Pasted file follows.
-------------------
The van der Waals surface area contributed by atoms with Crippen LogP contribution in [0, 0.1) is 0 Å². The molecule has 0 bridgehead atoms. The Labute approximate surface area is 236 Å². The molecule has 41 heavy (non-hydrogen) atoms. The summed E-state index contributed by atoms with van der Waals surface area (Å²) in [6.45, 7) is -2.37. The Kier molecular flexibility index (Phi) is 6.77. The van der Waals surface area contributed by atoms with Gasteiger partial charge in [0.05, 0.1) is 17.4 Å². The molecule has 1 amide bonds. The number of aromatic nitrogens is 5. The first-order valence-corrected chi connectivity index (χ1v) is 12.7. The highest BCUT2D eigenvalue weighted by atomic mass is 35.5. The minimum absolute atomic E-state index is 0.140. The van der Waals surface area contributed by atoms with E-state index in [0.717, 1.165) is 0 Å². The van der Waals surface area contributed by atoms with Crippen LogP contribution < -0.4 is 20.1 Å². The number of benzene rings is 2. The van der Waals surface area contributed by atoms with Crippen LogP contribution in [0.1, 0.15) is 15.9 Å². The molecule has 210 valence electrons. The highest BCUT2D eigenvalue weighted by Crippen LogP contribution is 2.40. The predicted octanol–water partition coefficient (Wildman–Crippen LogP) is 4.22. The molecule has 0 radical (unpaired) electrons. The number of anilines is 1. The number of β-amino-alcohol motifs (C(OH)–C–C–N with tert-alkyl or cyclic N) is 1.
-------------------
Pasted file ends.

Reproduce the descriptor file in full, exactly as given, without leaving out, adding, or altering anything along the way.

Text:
The van der Waals surface area contributed by atoms with Crippen LogP contribution in [0, 0.1) is 0 Å². The molecule has 0 bridgehead atoms. The Labute approximate surface area is 236 Å². The molecule has 41 heavy (non-hydrogen) atoms. The summed E-state index contributed by atoms with van der Waals surface area (Å²) in [6.45, 7) is -2.37. The Kier molecular flexibility index (Phi) is 6.77. The van der Waals surface area contributed by atoms with Gasteiger partial charge in [0.05, 0.1) is 17.4 Å². The molecule has 1 amide bonds. The number of aromatic nitrogens is 5. The first-order valence-corrected chi connectivity index (χ1v) is 12.7. The highest BCUT2D eigenvalue weighted by atomic mass is 35.5. The minimum absolute atomic E-state index is 0.140. The van der Waals surface area contributed by atoms with E-state index in [0.717, 1.165) is 0 Å². The van der Waals surface area contributed by atoms with Crippen LogP contribution < -0.4 is 20.1 Å². The number of benzene rings is 2. The van der Waals surface area contributed by atoms with Crippen LogP contribution in [0.1, 0.15) is 15.9 Å². The molecule has 210 valence electrons. The highest BCUT2D eigenvalue weighted by Crippen LogP contribution is 2.40. The predicted octanol–water partition coefficient (Wildman–Crippen LogP) is 4.22. The molecule has 0 radical (unpaired) electrons. The number of anilines is 1. The number of β-amino-alcohol motifs (C(OH)–C–C–N with tert-alkyl or cyclic N) is 1.